You’re right that we have to give some account of cells in a body that makes them different sorts of thing than a cloud of protozoa, but I’m not sure if the best account of this is in terms of a virtual presence. The Scotist option of a multiplicity of substantial forms might seem more probable given the completeness of the cells in question. There’s no getting around the axiom that no part as such is complete, but the cell does have a bona fide self-activity and even an autonomy even when it composes a tissue, and so I’d want to balance your objections to cellular substantiality against the findings that show the cell as a self as opposed to a part: it metabolizes, reproduces, feeds, dies, responds to stimuli, etc. All these seem to require a recognizable even if minimal self, even when the cell is essentially a part.

  2. vishmehr24 said,

    October 22, 2014 at 6:09 am

    how is this virtual presence expressed precisely?
    Do we say that oxygen is virtually present in water or that oxygen atom is virtually present in water molecule?

    In my opinion, it seems more natural to say that oxygen is virtually present in water. And in the language we try to consistently maintain a distinction between substances and individual atoms or molecules.

    thus oxygen is not the same as an oxygen molecule or atom. This should resolve the problem you mention– whereas the oxygen atom is actually present in a water molecule, the oxygen element is only virtually present in water substance.

    • October 22, 2014 at 9:36 am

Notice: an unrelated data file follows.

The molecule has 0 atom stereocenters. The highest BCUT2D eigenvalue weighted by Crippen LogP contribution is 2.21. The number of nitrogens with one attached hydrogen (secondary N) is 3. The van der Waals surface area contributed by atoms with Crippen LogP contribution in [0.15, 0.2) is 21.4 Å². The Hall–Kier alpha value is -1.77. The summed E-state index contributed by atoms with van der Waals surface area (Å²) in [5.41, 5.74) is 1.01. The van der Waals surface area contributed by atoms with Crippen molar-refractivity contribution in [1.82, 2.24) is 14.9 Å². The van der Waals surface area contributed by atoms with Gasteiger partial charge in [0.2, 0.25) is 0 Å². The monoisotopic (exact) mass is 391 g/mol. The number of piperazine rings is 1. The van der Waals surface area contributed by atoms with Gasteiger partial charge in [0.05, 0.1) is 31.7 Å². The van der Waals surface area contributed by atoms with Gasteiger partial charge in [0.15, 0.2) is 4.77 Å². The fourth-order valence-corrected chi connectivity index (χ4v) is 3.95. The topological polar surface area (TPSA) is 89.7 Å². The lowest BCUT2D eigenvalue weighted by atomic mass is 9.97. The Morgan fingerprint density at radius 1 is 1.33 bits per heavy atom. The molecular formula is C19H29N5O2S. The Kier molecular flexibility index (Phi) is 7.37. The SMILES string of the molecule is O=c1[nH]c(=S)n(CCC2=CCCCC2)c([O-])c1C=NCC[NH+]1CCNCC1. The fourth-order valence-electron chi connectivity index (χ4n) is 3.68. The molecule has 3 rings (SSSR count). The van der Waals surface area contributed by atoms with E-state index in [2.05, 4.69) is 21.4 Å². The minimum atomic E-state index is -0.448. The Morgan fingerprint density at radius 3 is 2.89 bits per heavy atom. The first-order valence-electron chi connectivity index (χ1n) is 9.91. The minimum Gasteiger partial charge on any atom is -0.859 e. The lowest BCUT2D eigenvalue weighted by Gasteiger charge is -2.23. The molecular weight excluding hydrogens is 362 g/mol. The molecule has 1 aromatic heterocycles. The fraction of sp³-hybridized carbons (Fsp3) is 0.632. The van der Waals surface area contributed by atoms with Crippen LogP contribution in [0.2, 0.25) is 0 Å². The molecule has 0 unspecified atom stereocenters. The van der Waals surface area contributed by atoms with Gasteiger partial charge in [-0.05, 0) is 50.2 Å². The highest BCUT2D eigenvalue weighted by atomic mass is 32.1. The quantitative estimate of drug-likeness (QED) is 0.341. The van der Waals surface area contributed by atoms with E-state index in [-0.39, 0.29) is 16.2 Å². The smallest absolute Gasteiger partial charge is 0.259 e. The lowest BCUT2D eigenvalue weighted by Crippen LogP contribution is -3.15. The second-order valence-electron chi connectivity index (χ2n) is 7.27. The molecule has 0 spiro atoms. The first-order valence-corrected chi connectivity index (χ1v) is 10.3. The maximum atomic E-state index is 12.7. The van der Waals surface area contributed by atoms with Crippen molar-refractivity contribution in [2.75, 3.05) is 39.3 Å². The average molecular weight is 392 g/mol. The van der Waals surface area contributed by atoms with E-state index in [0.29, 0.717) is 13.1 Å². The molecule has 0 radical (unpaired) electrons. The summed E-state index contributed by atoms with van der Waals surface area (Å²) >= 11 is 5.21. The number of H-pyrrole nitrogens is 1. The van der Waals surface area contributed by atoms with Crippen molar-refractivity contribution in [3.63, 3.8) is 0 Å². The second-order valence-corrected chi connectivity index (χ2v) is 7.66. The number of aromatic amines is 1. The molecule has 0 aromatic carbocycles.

Stan Grove’s account is very good, but my suspicion is that he would disagree – there’s a proximate and remote presence in things.

      “Virtual presence” on my account is a sort of imperfect substance, sc. one for which the perfect substance is the element in its uncompounded state. Cells of the multicellular organism on this account aren’t virtually present since they have no separate perfect existence but are essentially parts.

      Even on this account, a mere positing of some powers of the element in the compound does not seem robust enough to get us the results we get in chemistry. Take solid-state spectroscopy of some compound. Are we to say that the elements of the compound preserve only their power to tell us that they have their identifiable structure, without having that structure? And if they have that structure, how are they not substantially present? Saying this seems ad hoc. But the processes here are complex and I certainly don’t understand all the assumptions, algorithms and reconstructions of data that are involved.